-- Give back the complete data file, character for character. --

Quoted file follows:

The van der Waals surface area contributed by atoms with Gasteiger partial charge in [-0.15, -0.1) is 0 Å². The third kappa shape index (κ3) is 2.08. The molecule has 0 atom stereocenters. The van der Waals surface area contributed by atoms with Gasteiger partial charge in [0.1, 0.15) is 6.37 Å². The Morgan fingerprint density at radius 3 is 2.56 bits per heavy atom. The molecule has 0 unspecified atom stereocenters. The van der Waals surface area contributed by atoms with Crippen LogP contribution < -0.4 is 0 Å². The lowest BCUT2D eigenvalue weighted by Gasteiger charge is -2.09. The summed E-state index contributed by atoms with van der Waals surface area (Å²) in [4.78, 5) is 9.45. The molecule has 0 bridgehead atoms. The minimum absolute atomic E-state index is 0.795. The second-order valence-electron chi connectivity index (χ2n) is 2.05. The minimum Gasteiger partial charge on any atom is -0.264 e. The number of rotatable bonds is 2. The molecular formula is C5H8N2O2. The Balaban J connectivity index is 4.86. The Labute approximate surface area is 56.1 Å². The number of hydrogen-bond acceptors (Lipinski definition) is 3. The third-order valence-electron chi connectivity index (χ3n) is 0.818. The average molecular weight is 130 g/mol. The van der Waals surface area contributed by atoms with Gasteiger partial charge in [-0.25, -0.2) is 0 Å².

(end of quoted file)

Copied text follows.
The van der Waals surface area contributed by atoms with Gasteiger partial charge in [-0.15, -0.1) is 0 Å². The third kappa shape index (κ3) is 2.08. The molecule has 0 atom stereocenters. The van der Waals surface area contributed by atoms with Gasteiger partial charge in [0.1, 0.15) is 6.37 Å². The Morgan fingerprint density at radius 3 is 2.56 bits per heavy atom. The molecule has 0 unspecified atom stereocenters. The van der Waals surface area contributed by atoms with Crippen LogP contribution < -0.4 is 0 Å². The lowest BCUT2D eigenvalue weighted by Gasteiger charge is -2.09. The summed E-state index contributed by atoms with van der Waals surface area (Å²) in [4.78, 5) is 9.45. The molecule has 0 bridgehead atoms. The minimum absolute atomic E-state index is 0.795. The second-order valence-electron chi connectivity index (χ2n) is 2.05. The minimum Gasteiger partial charge on any atom is -0.264 e. The number of rotatable bonds is 2. The molecular formula is C5H8N2O2. The Balaban J connectivity index is 4.86. The Labute approximate surface area is 56.1 Å². The number of hydrogen-bond acceptors (Lipinski definition) is 3. The third-order valence-electron chi connectivity index (χ3n) is 0.818. The average molecular weight is 130 g/mol. The van der Waals surface area contributed by atoms with Gasteiger partial charge in [-0.25, -0.2) is 0 Å².